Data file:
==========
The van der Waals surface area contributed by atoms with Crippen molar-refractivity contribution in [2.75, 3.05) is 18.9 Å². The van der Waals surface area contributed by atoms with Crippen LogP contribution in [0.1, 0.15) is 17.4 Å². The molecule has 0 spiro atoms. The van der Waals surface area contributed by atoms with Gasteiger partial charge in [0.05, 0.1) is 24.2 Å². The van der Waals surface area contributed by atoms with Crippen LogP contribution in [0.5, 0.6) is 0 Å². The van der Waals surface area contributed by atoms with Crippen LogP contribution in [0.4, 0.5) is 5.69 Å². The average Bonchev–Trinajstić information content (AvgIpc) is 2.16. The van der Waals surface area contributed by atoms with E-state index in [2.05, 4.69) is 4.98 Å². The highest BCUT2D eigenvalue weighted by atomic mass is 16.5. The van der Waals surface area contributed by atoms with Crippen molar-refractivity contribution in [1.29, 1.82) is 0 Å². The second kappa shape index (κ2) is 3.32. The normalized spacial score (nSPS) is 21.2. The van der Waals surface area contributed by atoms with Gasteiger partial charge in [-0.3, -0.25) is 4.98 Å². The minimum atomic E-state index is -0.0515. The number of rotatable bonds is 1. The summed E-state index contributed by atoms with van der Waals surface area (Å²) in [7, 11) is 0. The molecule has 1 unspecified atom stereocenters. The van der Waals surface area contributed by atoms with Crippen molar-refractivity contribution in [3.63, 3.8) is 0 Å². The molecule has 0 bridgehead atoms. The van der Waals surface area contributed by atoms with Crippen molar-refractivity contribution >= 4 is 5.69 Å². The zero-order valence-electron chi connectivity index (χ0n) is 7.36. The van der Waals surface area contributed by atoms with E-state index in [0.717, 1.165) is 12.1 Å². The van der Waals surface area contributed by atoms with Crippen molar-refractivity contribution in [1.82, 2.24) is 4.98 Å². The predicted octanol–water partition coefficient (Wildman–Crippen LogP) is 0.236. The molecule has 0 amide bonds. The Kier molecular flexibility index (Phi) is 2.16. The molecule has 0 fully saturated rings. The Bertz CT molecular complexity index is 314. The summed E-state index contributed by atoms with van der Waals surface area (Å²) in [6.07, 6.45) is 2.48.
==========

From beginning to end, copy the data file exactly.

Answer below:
The van der Waals surface area contributed by atoms with Crippen molar-refractivity contribution in [2.75, 3.05) is 18.9 Å². The van der Waals surface area contributed by atoms with Crippen LogP contribution in [0.1, 0.15) is 17.4 Å². The molecule has 0 spiro atoms. The van der Waals surface area contributed by atoms with Gasteiger partial charge in [0.05, 0.1) is 24.2 Å². The van der Waals surface area contributed by atoms with Crippen LogP contribution in [0.5, 0.6) is 0 Å². The van der Waals surface area contributed by atoms with Crippen LogP contribution in [0.4, 0.5) is 5.69 Å². The average Bonchev–Trinajstić information content (AvgIpc) is 2.16. The van der Waals surface area contributed by atoms with E-state index in [2.05, 4.69) is 4.98 Å². The highest BCUT2D eigenvalue weighted by atomic mass is 16.5. The van der Waals surface area contributed by atoms with Crippen molar-refractivity contribution in [1.29, 1.82) is 0 Å². The second kappa shape index (κ2) is 3.32. The normalized spacial score (nSPS) is 21.2. The van der Waals surface area contributed by atoms with Gasteiger partial charge in [-0.3, -0.25) is 4.98 Å². The minimum atomic E-state index is -0.0515. The number of rotatable bonds is 1. The summed E-state index contributed by atoms with van der Waals surface area (Å²) in [7, 11) is 0. The molecule has 1 unspecified atom stereocenters. The van der Waals surface area contributed by atoms with Crippen molar-refractivity contribution in [3.63, 3.8) is 0 Å². The molecule has 0 bridgehead atoms. The van der Waals surface area contributed by atoms with Crippen molar-refractivity contribution >= 4 is 5.69 Å². The zero-order valence-electron chi connectivity index (χ0n) is 7.36. The van der Waals surface area contributed by atoms with E-state index in [0.717, 1.165) is 12.1 Å². The van der Waals surface area contributed by atoms with Crippen molar-refractivity contribution in [1.82, 2.24) is 4.98 Å². The predicted octanol–water partition coefficient (Wildman–Crippen LogP) is 0.236. The molecule has 0 amide bonds. The Kier molecular flexibility index (Phi) is 2.16. The molecule has 0 fully saturated rings. The Bertz CT molecular complexity index is 314. The summed E-state index contributed by atoms with van der Waals surface area (Å²) in [6.07, 6.45) is 2.48.